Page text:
Dottie Tots Nursery School

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About Dottie Tots Nursery School

Name Dottie Tots Nursery School
Ofsted Inspections
Address Bentley Memorial Hall, Alton Road, Bentley, Hampshire, GU10 5NB
Phase Childcare on Non-Domestic Premises, Full day care
Gender Mixed
Local Authority Hampshire
Highlights from Latest Inspection

What is it like to attend this early years setting?

The provision is good

Children feel happy, safe and secure as the warm and friendly staff welcome them into the nursery.

Robust settling-in procedures ensure that staff get to know their key children well, including their likes, dislikes and what they already know and can do. Leaders are committed to providing high-quality, inclusive care and education for all children and their families. They support children with special educational needs and/or disabilities effectively.

They work closely with parents to ensure that children receive extra support to help close gaps in their learning.Children demonstrate a positive attitude to their and make good progress from their starting points. Staff interact well with them and promote their communication and language skills effectively.

For example, stories, songs and rhymes are an integral part of the daily curriculum. Children listen with interest to familiar stories and join in with singing favourite songs and rhymes.Staff successfully help all children to develop the skills they need for the future.

Positive relationships help children to build their confidence to complete tasks independently and develop good speaking and listening skills. Children are keen to find out new things, and older children demonstrate a good understanding of how things work. For instance, during water play, they know they must move a pump upwards and downwards to transport water from a large container into a water tray.

What does the early years setting do well and what does it need to do better?

Overall, staff know their key children well. They monitor children's progress appropriately to help identify gaps and plan what they need to learn next. However, they do not consistently use this information to ensure that all children's next steps are precisely included in activities.

For instance, during some group activities, younger children are not always encouraged to become fully engaged in conversation and they quickly become disengaged.Staff embed mathematical development well. Children use mathematical language freely in their play as they spot items of different sizes in the environment.

They confidently count during their play, such as counting how many green and red grapes they have and identifying how many there are altogether.Children demonstrate determination and motivation during their play. For instance, when babies have difficulty getting onto a tricycle correctly, staff encourage them to try different ways.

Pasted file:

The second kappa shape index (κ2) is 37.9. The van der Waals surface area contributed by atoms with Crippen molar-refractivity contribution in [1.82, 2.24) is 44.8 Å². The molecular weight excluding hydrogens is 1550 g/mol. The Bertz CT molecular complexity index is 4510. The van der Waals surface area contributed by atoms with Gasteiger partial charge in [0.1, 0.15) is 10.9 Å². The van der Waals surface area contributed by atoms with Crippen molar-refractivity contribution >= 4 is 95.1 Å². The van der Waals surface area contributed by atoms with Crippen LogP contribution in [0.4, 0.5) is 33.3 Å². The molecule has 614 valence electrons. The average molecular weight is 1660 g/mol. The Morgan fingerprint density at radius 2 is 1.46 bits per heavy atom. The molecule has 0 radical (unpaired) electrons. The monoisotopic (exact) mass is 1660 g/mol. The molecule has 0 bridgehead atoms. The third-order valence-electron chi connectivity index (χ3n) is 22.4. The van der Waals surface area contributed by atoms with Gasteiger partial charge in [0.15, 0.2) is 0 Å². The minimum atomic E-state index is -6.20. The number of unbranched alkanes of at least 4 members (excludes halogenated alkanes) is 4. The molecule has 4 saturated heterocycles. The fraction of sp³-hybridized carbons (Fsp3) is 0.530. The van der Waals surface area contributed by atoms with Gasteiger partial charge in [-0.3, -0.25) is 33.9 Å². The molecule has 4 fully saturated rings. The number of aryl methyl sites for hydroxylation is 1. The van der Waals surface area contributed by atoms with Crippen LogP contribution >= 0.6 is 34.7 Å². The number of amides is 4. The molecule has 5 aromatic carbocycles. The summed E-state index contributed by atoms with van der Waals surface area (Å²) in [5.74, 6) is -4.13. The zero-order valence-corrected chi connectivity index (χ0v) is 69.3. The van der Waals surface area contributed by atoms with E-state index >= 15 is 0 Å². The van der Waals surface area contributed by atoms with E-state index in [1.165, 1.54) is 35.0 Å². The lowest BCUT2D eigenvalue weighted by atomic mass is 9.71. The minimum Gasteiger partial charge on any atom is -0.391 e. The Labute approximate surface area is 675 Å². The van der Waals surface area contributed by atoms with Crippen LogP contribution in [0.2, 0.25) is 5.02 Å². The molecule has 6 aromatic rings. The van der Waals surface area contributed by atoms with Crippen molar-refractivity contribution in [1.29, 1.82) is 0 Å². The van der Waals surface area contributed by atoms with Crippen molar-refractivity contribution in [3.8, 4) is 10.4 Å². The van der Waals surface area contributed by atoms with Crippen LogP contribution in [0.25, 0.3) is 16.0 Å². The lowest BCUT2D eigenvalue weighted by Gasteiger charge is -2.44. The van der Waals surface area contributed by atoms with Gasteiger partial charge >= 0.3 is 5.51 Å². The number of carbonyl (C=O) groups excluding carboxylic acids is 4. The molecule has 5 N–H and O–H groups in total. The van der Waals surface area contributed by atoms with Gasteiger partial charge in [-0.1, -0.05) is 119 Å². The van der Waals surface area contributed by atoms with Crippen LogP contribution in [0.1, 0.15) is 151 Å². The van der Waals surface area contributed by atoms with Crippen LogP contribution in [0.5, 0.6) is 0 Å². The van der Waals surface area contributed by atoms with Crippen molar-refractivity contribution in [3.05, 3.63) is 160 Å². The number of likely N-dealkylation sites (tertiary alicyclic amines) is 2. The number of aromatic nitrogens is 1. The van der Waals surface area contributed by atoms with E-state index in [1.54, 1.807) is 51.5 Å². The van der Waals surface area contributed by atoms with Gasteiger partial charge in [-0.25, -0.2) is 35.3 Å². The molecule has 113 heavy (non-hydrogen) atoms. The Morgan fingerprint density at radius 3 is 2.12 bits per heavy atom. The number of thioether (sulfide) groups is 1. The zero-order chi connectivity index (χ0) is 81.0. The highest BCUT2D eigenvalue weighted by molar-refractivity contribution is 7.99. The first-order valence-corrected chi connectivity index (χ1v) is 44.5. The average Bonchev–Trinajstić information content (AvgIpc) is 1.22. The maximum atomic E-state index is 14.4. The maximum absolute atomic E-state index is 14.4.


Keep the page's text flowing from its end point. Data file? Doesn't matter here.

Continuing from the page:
The babies climb on and off until they succeed. Staff clap and cheer to celebrate this achievement. These positive interactions help children to keep on trying and bounce back when faced with challenges.

Children benefit from good opportunities to socialise and explore their community. For example, they regularly visit a local care home to share stories and sing songs with the residents. These positive experiences encourage intergenerational learning.

Children behave well. Staff have high expectations of children's behaviour and conduct. They teach children effectively about rules and boundaries, such as being kind and treating others with respect.

Staff provide children with a range of opportunities to learn about the importance of leading healthy lifestyles and following good oral hygiene. Snack times are a social occasion. Staff sit with children and engage in discussions as they enjoy healthy snacks.

Children show a good understanding of the importance of brushing their teeth. For instance, during role play, they comment that they need to brush the dolls' teeth to keep them strong.Partnerships with parents are good.

Staff build good relationships with parents and share information with them about their children's learning, such as what their children need to learn next. Parents speak highly about the nursery and how happy their children are.Leaders and managers carefully consider where they can improve and show determination to achieve good standards.

For example, they recognise that the nursery has limited outdoor space and have located a secure outdoor area so that children have more opportunities to run around.Staff comment on the positive working atmosphere at the nursery. They talk about how they are well supported by managers.

They meet together regularly to discuss any concerns or worries, as well as to monitor progress and set targets, helping to ensure a high-quality provision for all. Leaders comment that staff well-being is a priority.


The arrangements for safeguarding are effective.

Leaders and managers use robust recruitment procedures to ensure that all new staff are suitable to work with children. Staff are aware of their roles and responsibilities around safeguarding. They have a good knowledge of the signs and symptoms that may indicate a child is at risk of harm.

Staff are confident about who to report concerns to, including concerns about their colleagues. Leaders ensure that staff regularly update their knowledge on current safeguarding issues.

What does the setting need to do to improve?

To further improve the quality of the early years provision, the provider should: strengthen the planning of adult-led activities to support the learning needs of all children, including younger children, effectively.

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